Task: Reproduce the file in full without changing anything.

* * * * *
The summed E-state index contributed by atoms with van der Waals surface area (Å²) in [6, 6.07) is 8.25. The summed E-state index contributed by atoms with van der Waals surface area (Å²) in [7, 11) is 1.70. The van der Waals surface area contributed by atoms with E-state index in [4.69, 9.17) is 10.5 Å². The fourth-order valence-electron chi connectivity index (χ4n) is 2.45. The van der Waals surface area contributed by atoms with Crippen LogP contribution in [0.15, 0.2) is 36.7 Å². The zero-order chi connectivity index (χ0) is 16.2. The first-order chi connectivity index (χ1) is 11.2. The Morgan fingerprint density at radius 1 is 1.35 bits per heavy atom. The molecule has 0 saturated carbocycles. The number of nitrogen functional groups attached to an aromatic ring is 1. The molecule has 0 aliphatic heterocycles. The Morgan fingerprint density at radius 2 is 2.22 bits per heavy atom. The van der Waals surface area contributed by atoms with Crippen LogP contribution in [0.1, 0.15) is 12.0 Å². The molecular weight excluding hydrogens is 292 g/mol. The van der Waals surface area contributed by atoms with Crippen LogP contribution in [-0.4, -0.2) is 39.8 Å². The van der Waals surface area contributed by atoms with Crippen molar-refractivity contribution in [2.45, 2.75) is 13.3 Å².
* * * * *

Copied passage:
The summed E-state index contributed by atoms with van der Waals surface area (Å²) in [6, 6.07) is 8.25. The summed E-state index contributed by atoms with van der Waals surface area (Å²) in [7, 11) is 1.70. The van der Waals surface area contributed by atoms with E-state index in [4.69, 9.17) is 10.5 Å². The fourth-order valence-electron chi connectivity index (χ4n) is 2.45. The van der Waals surface area contributed by atoms with Crippen LogP contribution in [0.15, 0.2) is 36.7 Å². The zero-order chi connectivity index (χ0) is 16.2. The first-order chi connectivity index (χ1) is 11.2. The Morgan fingerprint density at radius 1 is 1.35 bits per heavy atom. The molecule has 0 saturated carbocycles. The number of nitrogen functional groups attached to an aromatic ring is 1. The molecule has 0 aliphatic heterocycles. The Morgan fingerprint density at radius 2 is 2.22 bits per heavy atom. The van der Waals surface area contributed by atoms with Crippen LogP contribution in [0.1, 0.15) is 12.0 Å². The molecular weight excluding hydrogens is 292 g/mol. The van der Waals surface area contributed by atoms with Crippen LogP contribution in [-0.4, -0.2) is 39.8 Å². The van der Waals surface area contributed by atoms with Crippen molar-refractivity contribution in [2.45, 2.75) is 13.3 Å².